An East Bay professor pleaded not guilty in federal court in San Francisco today to five criminal charges, including crossing a state line to commit child sexual abuse and producing child pornography.
The not-guilty plea for Kenneth Kyle, 46, of San Francisco, was entered by his defense lawyer, David Bigeleisen, at an arraignment in the court of U.S. Magistrate Bernard Zimmerman.
Dressed in red Alameda County jail clothing, Kyle said nothing during the brief court appearance. He agreed last month to waive a detention hearing and is being held without bail.
He is due to return to court April 29 for a status conference before U.S. District Judge Jeffrey White, the trial judge assigned to the case.
Kyle, an assistant professor of public affairs at California State University, is separately charged in Missouri with raping a 1-year-old girl and producing child pornography in that state.
He was indicted on the five federal counts on April 1. The charge of crossing a state line for purposes of aggravated sexual abuse of a child carries a mandatory minimum sentence of 30 years in prison and a maximum of life in prison if he is convicted.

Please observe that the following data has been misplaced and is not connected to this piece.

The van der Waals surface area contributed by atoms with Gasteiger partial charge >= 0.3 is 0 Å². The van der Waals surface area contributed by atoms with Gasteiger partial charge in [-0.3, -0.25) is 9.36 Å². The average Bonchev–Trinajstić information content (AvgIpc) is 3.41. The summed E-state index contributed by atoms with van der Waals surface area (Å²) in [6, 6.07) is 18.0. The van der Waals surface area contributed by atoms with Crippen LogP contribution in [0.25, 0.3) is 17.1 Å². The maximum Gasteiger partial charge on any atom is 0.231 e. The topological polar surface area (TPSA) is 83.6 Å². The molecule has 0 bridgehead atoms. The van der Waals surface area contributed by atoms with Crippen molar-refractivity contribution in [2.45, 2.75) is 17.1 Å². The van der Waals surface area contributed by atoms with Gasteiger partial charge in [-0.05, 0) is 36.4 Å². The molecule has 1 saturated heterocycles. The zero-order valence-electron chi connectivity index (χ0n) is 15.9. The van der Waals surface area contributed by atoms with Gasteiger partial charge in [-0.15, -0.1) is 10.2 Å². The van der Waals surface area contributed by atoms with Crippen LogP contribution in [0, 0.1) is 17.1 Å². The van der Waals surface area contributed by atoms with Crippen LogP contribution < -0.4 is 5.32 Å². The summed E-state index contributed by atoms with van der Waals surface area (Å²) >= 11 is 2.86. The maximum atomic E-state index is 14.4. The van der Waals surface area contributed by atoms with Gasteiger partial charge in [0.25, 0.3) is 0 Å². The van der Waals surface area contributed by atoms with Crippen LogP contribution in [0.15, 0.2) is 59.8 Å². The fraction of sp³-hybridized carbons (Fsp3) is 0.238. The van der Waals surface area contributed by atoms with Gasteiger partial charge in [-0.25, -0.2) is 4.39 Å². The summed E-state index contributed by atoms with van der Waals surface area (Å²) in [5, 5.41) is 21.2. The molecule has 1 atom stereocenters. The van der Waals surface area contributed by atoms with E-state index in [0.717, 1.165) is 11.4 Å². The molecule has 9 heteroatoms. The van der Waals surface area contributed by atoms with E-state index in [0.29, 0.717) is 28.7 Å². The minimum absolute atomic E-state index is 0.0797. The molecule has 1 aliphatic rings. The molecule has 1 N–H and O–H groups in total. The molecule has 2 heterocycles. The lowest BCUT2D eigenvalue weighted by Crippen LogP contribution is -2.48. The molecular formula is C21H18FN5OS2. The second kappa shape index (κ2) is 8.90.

The other charges in the indictment are producing, transporting, distributing and possessing child pornography.
The indictment alleges that the child sexual abuse and pornography production occurred between August and October 2009.
The alleged victim’s mother, Tessa Van Vlerah, 20, of Ballwin in St. Louis County, Mo., is charged in the federal indictment with one count of producing child pornography depicting her own daughter.
Van Vlerah is in custody in St. Louis County on $2 million bail.
Both Kyle and Van Vlerah face two sets of charges in Missouri. In St. Louis County, they are accused of four Missouri state counts of raping Van Vlerah’s daughter, sodomy, promoting child pornography and committing or promoting incest.
They were also indicted by a federal grand jury in St. Louis on March 31 on one count of producing child pornography between March 1 and March 15, 2010.
The two federal indictments differ in that the charges in the San Francisco indictment refer to dates in 2009, while the St. Louis indictment alleges pornography production in March of this year.